Neurological surgery in the city of Pittsburgh began in 1936 with the arrival of Stuart Niles Rowe, a promising young surgeon trained under the auspices of Charles H. Frazier in Philadelphia. Rowe’s arrival marked the birth of the Department of Neurological Surgery at the University of Pittsburgh. His move here was prompted by a letter from Dr. L.H. Landon Sr., the chief of general surgery at West Penn Hospital, to Frazier in 1935, emphasizing the need for a formally trained neurosurgeon in Pittsburgh. It is said that Rowe, at the end of his residency, won a coin toss over William J. Gardner for the opportunity to migrate to the Pittsburgh area and set up practice.
Rowe, a Michigan native, developed a strong clinical practice based on the loosely affiliated community hospitals in the Pittsburgh area. He focused his research activities at the University of Pittsburgh and wrote several pioneering papers on the neurosurgical treatment of pain, brain abscess, and cerebral trauma. Rowe began the first formal residency program at West Penn Hospital in 1949 and consolidated this program at then Presbyterian University Hospital within the University of Pittsburgh in 1952. Another program was also established at Mercy Hospital in 1949 under the direction of Floyd Bragden, who arrived in Pittsburgh three years after Rowe.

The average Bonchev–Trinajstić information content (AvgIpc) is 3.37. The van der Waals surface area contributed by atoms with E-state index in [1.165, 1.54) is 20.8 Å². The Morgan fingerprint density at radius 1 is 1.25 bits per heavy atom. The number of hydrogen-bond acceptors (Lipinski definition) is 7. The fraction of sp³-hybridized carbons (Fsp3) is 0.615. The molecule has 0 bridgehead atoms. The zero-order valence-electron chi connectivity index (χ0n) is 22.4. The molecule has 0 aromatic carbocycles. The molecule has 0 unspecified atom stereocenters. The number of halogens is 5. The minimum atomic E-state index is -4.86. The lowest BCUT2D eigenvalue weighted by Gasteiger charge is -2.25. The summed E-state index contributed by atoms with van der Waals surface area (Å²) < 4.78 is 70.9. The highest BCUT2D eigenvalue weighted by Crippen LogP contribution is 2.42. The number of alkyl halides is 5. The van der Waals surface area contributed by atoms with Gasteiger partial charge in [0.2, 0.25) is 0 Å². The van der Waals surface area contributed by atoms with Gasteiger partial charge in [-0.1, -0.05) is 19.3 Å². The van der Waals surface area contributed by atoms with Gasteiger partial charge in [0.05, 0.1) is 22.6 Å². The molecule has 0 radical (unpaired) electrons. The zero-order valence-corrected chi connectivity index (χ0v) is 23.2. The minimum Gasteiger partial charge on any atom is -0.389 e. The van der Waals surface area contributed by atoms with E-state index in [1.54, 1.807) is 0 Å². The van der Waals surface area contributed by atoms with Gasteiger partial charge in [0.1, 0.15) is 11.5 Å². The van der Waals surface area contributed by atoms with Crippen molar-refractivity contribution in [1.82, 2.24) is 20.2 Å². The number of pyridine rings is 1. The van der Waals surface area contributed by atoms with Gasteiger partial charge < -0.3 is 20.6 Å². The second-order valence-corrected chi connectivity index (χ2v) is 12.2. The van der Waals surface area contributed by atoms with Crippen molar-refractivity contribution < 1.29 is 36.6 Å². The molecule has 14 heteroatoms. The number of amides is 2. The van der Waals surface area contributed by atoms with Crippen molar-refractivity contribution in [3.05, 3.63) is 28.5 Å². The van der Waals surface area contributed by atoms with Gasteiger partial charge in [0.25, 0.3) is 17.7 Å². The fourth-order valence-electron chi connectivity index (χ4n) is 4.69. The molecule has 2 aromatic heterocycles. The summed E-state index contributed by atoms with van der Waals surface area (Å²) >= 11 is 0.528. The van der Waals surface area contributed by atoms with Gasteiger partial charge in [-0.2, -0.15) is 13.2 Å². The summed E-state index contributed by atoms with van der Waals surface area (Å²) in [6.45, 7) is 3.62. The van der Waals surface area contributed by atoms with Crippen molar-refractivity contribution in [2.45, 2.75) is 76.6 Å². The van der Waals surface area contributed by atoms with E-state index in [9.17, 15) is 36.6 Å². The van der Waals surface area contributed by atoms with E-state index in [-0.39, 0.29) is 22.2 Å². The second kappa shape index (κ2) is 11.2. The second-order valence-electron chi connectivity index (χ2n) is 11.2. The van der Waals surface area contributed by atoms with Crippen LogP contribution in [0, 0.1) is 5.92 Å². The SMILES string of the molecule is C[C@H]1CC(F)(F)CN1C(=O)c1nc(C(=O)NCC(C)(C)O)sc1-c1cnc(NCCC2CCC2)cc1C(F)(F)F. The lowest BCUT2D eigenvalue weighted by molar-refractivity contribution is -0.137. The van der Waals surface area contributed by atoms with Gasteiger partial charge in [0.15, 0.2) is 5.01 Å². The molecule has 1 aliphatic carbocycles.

Rowe volunteered for military service in World War II serving as an Army lieutenant colonel treating casualties triaged to a southern England military hospital. Upon his return to Pittsburgh at the end of the war, he resumed control of the neurosurgery service at the university, embarking on a mission to unify the service, which performed operations at many local hospitals. He also began to train residents.
His own training firmly based in academic neurosurgery, Rowe sought to acquire residents with a commitment to research, teaching, and independent thought. The conference schedule included joint conferences with the Mercy Hospital neurosurgical program and a monthly journal club.
Rowe believed that residency training programs should be designed to teach not only exceptional surgical technique, but also the critical clinical decision-making skills needed for properly selecting patients who would benefit from neurosurgical intervention. Rowe emphasized the need for thorough literature review and independent research as a means of broadening clinical knowledge.